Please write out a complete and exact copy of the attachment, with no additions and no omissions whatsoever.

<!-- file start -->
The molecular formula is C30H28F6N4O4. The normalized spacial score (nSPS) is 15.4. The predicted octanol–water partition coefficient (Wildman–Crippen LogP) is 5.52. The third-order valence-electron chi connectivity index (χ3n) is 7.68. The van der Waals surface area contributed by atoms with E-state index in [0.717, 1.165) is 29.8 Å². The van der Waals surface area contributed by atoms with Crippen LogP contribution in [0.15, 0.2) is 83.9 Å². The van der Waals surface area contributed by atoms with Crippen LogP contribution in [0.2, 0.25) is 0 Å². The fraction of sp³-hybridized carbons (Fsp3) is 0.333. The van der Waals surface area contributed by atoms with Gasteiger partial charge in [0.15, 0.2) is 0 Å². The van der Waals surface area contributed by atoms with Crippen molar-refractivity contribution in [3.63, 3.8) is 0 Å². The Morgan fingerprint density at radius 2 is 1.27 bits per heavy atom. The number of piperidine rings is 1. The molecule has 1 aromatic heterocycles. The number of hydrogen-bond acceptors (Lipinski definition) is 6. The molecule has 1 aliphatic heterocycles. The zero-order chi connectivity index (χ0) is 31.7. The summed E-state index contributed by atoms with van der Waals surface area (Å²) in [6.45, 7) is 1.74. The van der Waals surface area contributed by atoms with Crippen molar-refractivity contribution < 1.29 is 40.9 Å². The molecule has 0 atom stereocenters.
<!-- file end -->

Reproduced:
The molecular formula is C30H28F6N4O4. The normalized spacial score (nSPS) is 15.4. The predicted octanol–water partition coefficient (Wildman–Crippen LogP) is 5.52. The third-order valence-electron chi connectivity index (χ3n) is 7.68. The van der Waals surface area contributed by atoms with E-state index in [0.717, 1.165) is 29.8 Å². The van der Waals surface area contributed by atoms with Crippen LogP contribution in [0.15, 0.2) is 83.9 Å². The van der Waals surface area contributed by atoms with Crippen LogP contribution in [0.2, 0.25) is 0 Å². The fraction of sp³-hybridized carbons (Fsp3) is 0.333. The van der Waals surface area contributed by atoms with Gasteiger partial charge in [0.15, 0.2) is 0 Å². The van der Waals surface area contributed by atoms with Crippen molar-refractivity contribution in [3.63, 3.8) is 0 Å². The Morgan fingerprint density at radius 2 is 1.27 bits per heavy atom. The number of piperidine rings is 1. The molecule has 1 aromatic heterocycles. The number of hydrogen-bond acceptors (Lipinski definition) is 6. The molecule has 1 aliphatic heterocycles. The zero-order chi connectivity index (χ0) is 31.7. The summed E-state index contributed by atoms with van der Waals surface area (Å²) in [6.45, 7) is 1.74. The van der Waals surface area contributed by atoms with Crippen molar-refractivity contribution < 1.29 is 40.9 Å². The molecule has 0 atom stereocenters.